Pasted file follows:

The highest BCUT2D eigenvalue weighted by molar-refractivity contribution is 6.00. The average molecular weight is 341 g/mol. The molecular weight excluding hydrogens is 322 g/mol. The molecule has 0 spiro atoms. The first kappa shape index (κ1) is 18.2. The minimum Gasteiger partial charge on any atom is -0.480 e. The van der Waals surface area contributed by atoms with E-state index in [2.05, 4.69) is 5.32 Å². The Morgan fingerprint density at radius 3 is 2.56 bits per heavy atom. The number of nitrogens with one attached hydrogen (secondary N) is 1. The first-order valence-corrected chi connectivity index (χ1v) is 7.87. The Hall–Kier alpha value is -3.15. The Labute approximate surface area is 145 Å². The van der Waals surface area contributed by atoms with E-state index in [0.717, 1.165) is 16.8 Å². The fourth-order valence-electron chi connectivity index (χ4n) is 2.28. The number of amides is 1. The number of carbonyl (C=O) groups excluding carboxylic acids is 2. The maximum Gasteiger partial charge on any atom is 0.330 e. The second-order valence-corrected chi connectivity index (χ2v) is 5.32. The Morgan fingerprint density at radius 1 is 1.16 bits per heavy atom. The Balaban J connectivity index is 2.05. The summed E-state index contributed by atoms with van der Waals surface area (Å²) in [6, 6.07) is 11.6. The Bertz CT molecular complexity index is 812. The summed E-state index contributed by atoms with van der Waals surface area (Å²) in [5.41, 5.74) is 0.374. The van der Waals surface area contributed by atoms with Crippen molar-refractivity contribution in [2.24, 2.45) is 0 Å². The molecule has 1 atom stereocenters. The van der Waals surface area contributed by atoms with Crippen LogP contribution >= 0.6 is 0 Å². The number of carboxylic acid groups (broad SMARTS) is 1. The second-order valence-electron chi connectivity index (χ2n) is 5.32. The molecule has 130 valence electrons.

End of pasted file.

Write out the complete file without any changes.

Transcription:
The highest BCUT2D eigenvalue weighted by molar-refractivity contribution is 6.00. The average molecular weight is 341 g/mol. The molecular weight excluding hydrogens is 322 g/mol. The molecule has 0 spiro atoms. The first kappa shape index (κ1) is 18.2. The minimum Gasteiger partial charge on any atom is -0.480 e. The van der Waals surface area contributed by atoms with E-state index in [2.05, 4.69) is 5.32 Å². The Morgan fingerprint density at radius 3 is 2.56 bits per heavy atom. The number of nitrogens with one attached hydrogen (secondary N) is 1. The first-order valence-corrected chi connectivity index (χ1v) is 7.87. The Hall–Kier alpha value is -3.15. The Labute approximate surface area is 145 Å². The van der Waals surface area contributed by atoms with E-state index in [0.717, 1.165) is 16.8 Å². The fourth-order valence-electron chi connectivity index (χ4n) is 2.28. The number of amides is 1. The number of carbonyl (C=O) groups excluding carboxylic acids is 2. The maximum Gasteiger partial charge on any atom is 0.330 e. The second-order valence-corrected chi connectivity index (χ2v) is 5.32. The Morgan fingerprint density at radius 1 is 1.16 bits per heavy atom. The Balaban J connectivity index is 2.05. The summed E-state index contributed by atoms with van der Waals surface area (Å²) in [6, 6.07) is 11.6. The Bertz CT molecular complexity index is 812. The summed E-state index contributed by atoms with van der Waals surface area (Å²) in [5.41, 5.74) is 0.374. The van der Waals surface area contributed by atoms with Crippen molar-refractivity contribution in [2.24, 2.45) is 0 Å². The molecule has 1 atom stereocenters. The van der Waals surface area contributed by atoms with Crippen LogP contribution >= 0.6 is 0 Å². The number of carboxylic acid groups (broad SMARTS) is 1. The second-order valence-electron chi connectivity index (χ2n) is 5.32. The molecule has 130 valence electrons.